Peace and contentment have always been a bit elusive but our world has a way of promoting dissatisfaction with our lives. Doesn’t it? Advertising, materialism, technology, social media, relationships, etc. all can contribute to feelings of unhappiness. Henry Blackaby says “If we listen to the world, we will always be comparing the lifestyles and possessions of others with our own, and we will always be dissatisfied.”
Recently, I was comparing my car to the other vehicles in the drop-off line at my daughter’s school, and there was a little sense of dissatisfaction. Now to be honest I’m not really all that concerned about what I drive (maybe you can tell), but if you multiply that feeling with where you live, what you wear, the condition of your home, your lifestyle, how you compare to others, etc., you can see how feelings of discontent can overtake you quickly.
The Apostle Paul says in Philippians 4:11, “I don’t say this out of need, for I have learned to be content in whatever circumstances I am.” Paul had enjoyed power and status among the people. He had also been thrown into jail. He knew what it was like to stand before a king and also to be stoned by an angry mob. Paul had enjoyed the pleasures and benefits of this life, yet he could give them all away and still be filled with the joy of the Lord. His contentment did not depend on his environment but on his relationship with Christ.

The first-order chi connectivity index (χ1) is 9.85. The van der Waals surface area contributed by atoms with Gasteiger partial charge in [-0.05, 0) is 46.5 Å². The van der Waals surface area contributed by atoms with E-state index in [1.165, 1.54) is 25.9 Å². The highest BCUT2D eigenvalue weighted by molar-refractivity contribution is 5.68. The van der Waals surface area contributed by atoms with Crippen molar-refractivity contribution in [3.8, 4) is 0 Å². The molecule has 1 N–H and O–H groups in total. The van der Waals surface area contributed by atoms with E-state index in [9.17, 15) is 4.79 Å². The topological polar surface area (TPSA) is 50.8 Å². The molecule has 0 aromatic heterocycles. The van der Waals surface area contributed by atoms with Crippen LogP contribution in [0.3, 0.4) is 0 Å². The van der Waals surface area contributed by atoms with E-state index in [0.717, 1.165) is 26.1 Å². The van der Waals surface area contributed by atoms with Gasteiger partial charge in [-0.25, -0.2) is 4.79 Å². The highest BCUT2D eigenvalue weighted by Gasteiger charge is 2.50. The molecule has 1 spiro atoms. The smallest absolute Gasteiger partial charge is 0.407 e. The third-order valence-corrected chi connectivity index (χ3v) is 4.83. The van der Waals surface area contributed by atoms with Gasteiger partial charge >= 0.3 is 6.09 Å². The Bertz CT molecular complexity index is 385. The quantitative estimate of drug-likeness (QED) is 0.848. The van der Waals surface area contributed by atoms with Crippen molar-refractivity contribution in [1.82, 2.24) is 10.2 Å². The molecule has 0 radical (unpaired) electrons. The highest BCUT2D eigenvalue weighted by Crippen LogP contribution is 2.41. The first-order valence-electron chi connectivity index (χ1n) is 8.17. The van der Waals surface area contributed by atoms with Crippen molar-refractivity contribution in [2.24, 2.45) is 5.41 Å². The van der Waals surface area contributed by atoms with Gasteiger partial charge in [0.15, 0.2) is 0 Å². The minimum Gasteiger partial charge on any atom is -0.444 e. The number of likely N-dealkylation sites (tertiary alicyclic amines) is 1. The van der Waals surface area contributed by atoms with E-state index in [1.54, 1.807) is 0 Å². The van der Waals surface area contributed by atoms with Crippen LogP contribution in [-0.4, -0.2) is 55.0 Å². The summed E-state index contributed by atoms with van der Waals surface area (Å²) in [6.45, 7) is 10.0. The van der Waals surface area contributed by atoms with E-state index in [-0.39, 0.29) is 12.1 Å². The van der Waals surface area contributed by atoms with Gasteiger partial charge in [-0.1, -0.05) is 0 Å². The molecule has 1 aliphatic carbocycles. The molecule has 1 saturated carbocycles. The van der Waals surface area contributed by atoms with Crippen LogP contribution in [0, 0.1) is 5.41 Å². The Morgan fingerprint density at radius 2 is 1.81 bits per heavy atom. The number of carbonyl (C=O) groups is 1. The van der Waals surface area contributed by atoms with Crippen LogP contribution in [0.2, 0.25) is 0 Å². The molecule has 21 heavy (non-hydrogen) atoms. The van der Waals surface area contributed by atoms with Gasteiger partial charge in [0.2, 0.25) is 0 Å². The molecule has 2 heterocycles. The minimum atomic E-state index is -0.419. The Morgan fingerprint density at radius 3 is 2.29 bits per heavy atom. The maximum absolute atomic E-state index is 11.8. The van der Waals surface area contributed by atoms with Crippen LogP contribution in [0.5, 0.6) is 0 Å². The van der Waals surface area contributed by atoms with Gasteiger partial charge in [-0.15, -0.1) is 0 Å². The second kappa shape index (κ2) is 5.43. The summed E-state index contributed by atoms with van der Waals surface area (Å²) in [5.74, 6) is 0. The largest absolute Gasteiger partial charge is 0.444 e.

Blackaby goes on to say “Contentment frees you to enjoy every good thing God has given you. Contentment demonstrates your belief that God loves you and has your best interest in mind. Discontent stems from the sin of ingratitude and a lack of faith that God loves you enough to provide for all that you need.”
Beloved, if our contentment comes from possessions, activities, or other people, these can be altered or removed. They are fleeting and will change. If our contentment, however, comes from our relationship with Christ, there is absolutely nothing that can take that away.